4. DMJ

    Is the empire crumbling before our eyes?

    Yea, there's enough idiocy to go around here. Also, while the initial idea that this virus was only affecting the elderly has been proven false, we are - based on their general appearance - talking about physically healthy young people who are at the age of feeling invincible, are on insane fitness regimens, and probably eat very well. If you were Tyler Breeze, how scared of this virus would you be? I mean, your job basically involves wrestling other sweaty men on dirty mats, getting on germ-filled planes, and sleeping on germ-filled hotel beds 200+ days a year. "How bad could this Covid be, right?" You're a pro-friggin'-wrestler. Its not dissimilar to the way I have thought about my own exposure to it. I work with students with multiple disabilities. Over the course of a school day, I'm getting sweat, drool, snot, and spittle on my hands and arms at times. I wear gloves when I'm helping a student in the bathroom, but I'm still helping a student in the bathroom. Shit's gonna happen (literally). I wash my hands regularly with lots of soap and I disinfect surfaces all the time, but yeah, classrooms and school bathrooms are full of germs. My immune system, when I'm exercising regularly and eating healthy foods, seems pretty strong (as I don't get sick very often). Is it Covid-proof? Of course not...but, initially, I ignorantly believed it was, that Covid was going to get other people, but not me. I mean, I'm 36. I exercise. I eat fruits and vegetables. I'm only 10 pounds overweight, not 40. I'm not really at-risk, right? So, yeah, there's enough idiocy to go around. Vince's actions are immoral, though, while wrestlers and others going to Vegas just seem arrogant.
  5. I'd also just add that, at least in the case of Trenesha Biggers (Rhaka Khan) and Kurt Angle, it was covered by media at the time. A cursory search of "Kurt Angle Arrested 2009" reveals that it was a news story outside of just Pittsburgh. The issue was, you can count on one hand how many people actually cared. And the same was true when he was arrested multiple times after 2009 for DUIs. Now, I'm not comparing DUIs and domestic violence, but its not like Kurt Angle has had just one "slip-up" or a single lapse of judgment. As Biggers makes clear in her tweets, he was/is an addict who was likely enabled by the WWE until even they knew they had to cut ties with him - at which point he went to TNA and was enabled by them for years. Its great that he's been clean and sober since 2013 and I'm not saying people don't deserve second and third and fourth chances, but that whole time, when somebody usually has their "fall from grace," they actually fall. Angle kept working, kept being promoted as TNA's top guy, continued to make lucrative deals that whole time. At no point was Kurt Angle actually "cancelled." He lost the respect of some people, obviously went through familial turmoil over the years, but if you're Trenesha Biggers, its hard not to feel like your story was swept under the rug so that the Kurt Angle Brand could keep making money. Also, as Biggers point out, Angle's particular substance abuse issues (steroids, alcohol, painkillers) and her accusation of domestic violence are analogous to what we learned about Chris Benoit and even to Steve Austin's history of domestic violence. She's not wrong in raising awareness that domestic violence, sexual abuse, sexual harassment, and other awfulness are all a problem. And, as far as "opportunism" goes, hell yeah she (and others) should be dredging up the dirt now. When Terri Runnels first said Brock Lesnar exposed himself to her - an allegation that she made in 2004 - nobody cared. Thanks to #SpeakingOut, the volume has been turned up and people are actually listening now. I'm not going to go into my thoughts on that particular story, but I'm also not going to dismiss anyone's claim offhand or question motives when this movement has brought to light just how rampant this sort of behavior - from the "mild" to the extreme - has been for decades.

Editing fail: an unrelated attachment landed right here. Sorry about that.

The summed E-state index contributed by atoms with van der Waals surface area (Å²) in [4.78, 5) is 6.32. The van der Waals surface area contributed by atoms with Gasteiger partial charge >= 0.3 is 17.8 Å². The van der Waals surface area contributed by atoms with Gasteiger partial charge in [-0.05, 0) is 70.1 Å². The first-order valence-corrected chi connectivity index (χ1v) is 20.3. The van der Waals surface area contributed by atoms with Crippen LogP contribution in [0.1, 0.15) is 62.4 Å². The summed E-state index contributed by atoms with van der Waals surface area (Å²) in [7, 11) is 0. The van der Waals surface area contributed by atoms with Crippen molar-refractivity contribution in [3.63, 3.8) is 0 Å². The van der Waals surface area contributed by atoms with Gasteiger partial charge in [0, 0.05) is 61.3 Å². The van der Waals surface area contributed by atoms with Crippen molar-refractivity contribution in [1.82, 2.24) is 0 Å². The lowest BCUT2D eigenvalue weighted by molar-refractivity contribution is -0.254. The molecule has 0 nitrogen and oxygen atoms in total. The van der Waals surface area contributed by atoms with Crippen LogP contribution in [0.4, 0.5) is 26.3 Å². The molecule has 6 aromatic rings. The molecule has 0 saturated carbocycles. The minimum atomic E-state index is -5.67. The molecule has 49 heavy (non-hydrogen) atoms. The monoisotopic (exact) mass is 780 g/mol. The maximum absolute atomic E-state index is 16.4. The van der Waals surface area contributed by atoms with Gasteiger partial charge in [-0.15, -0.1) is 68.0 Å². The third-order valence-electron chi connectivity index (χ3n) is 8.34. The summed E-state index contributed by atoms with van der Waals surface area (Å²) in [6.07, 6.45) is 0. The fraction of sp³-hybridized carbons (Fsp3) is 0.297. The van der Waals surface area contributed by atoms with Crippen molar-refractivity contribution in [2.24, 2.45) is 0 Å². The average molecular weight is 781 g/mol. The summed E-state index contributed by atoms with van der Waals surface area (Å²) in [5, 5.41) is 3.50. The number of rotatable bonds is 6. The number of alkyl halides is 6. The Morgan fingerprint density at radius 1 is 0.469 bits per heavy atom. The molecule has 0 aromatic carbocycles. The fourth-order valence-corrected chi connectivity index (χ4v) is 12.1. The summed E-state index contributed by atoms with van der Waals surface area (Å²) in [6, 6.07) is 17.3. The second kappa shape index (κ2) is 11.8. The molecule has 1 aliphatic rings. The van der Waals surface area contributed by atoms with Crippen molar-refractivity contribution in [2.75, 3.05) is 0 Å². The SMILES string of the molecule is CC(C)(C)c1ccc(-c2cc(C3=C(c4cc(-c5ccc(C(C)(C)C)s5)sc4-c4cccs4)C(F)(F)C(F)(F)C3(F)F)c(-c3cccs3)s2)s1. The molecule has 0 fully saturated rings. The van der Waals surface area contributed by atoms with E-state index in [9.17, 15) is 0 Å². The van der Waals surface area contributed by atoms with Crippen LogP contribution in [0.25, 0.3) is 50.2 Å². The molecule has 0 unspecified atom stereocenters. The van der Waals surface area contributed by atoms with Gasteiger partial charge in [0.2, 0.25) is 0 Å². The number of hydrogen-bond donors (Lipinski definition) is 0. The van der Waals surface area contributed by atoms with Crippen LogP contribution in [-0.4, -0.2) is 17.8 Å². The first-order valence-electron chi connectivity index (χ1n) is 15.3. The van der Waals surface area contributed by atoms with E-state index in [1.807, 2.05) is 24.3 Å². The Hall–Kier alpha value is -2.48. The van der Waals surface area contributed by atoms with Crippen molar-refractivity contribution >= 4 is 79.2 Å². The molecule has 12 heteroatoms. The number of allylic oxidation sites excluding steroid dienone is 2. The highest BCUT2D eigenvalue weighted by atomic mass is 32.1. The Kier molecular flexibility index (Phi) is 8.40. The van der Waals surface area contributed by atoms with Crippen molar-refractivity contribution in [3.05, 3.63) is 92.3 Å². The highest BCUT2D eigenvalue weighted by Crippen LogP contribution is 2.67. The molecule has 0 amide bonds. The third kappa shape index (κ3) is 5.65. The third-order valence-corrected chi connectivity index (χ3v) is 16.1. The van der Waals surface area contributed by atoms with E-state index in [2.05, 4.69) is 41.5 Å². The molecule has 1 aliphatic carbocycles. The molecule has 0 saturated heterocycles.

6. That denial is so, so strong. I think it mostly stems from the fact that, on the ledger sheet, the company is making record profits year after year. House show attendance, TV ratings, and overall cultural cachet are clear indicators that the WWE, as a brand, is cold and has been getting colder and colder - even during the once-revitalizing WrestleMania seasons. But profits are profits so that means Seth Rollins is demonstrably a bigger star than John Cena according to the yes-men and the WWE cheerleaders who refuse to acknowledge the obvious: that, while the WWE has been very successful in adding new revenue streams (especially internationally), their original bread-and-butter (actually putting butts in seats for non-Big 4 shows, having people watch their shows on TV regularly, selling pay-per-views) is in the gutter.
  7. I don't think its "completely insane" to consider describing women by their attractiveness as problematic. You might not find it offensive. I, personally, don't find it super offensive. But if I was to ask you to describe your wife, girlfriend, or a co-worker and the first thing you say is, "She's super hot," it is objectification. When you emphasize the "eye candy" aspect of another human being, their cosmetic look, that's not cool. When I tell people about my wife, my first thoughts are that she is intelligent, funny, is super hard-working, laid back, and gets along with everybody she meets. I don't think of her measurements. When I tell people about female co-workers, I talk about their role in the school, their personality, maybe their attitude. I don't say, "My principal is Mrs. Soandso. She's about a 6, maybe a 7 after some drinks. She's really dedicated to being a mentor for other teachers." Honestly, I didn't listen to the whole interview so it could be taken out of context - maybe Sammy Guevara did talk about how Sasha is hot because its hot to be confident, talented, and a warm, kind person. If that was what he meant, then that's great. Unfortunately, it came off more like the kind of shit you'd find posted at r/WrestleFap, where when people are talking about Bayley's "assets," they're very clearly not talking about her work ethic, in-ring psychology, or how many Make-a-Wish dreams she fulfills each year. Also, on the idea of "I wanna rape her" being a joke, it is obviously not a "punchline joke," but it is a "joke" in the broader sense of being an absurd exaggeration. It is a "joke" because I believe Sammy Guevara or the 13 year-old kid in my class were saying the most extreme, over-the-top, hyperbolic, and disgusting version of "______ looked so good that I could barely contain my animal instincts." Its a joke the same way that in old cartoons, you'd see characters drooling when an attractive woman (or bunny) walked by. Its not dissimilar to the way that people have made jokes about wanting to kill Donald Trump or another politician or celebrity. The "joke" is that your hatred for this person is so deep, you want the worst, most extremely violent thing possible to happen to them. Do these people actually desire this realistically? Of course not. If even a small percentage did, there would be attempts at their life by the hour. Maybe "joke" isn't the right word for it, but "I wanna rape her" was, to my ears, not meant literally. It was still disgusting and vile talk, but hyperbole is undeniably a form of satire/humor.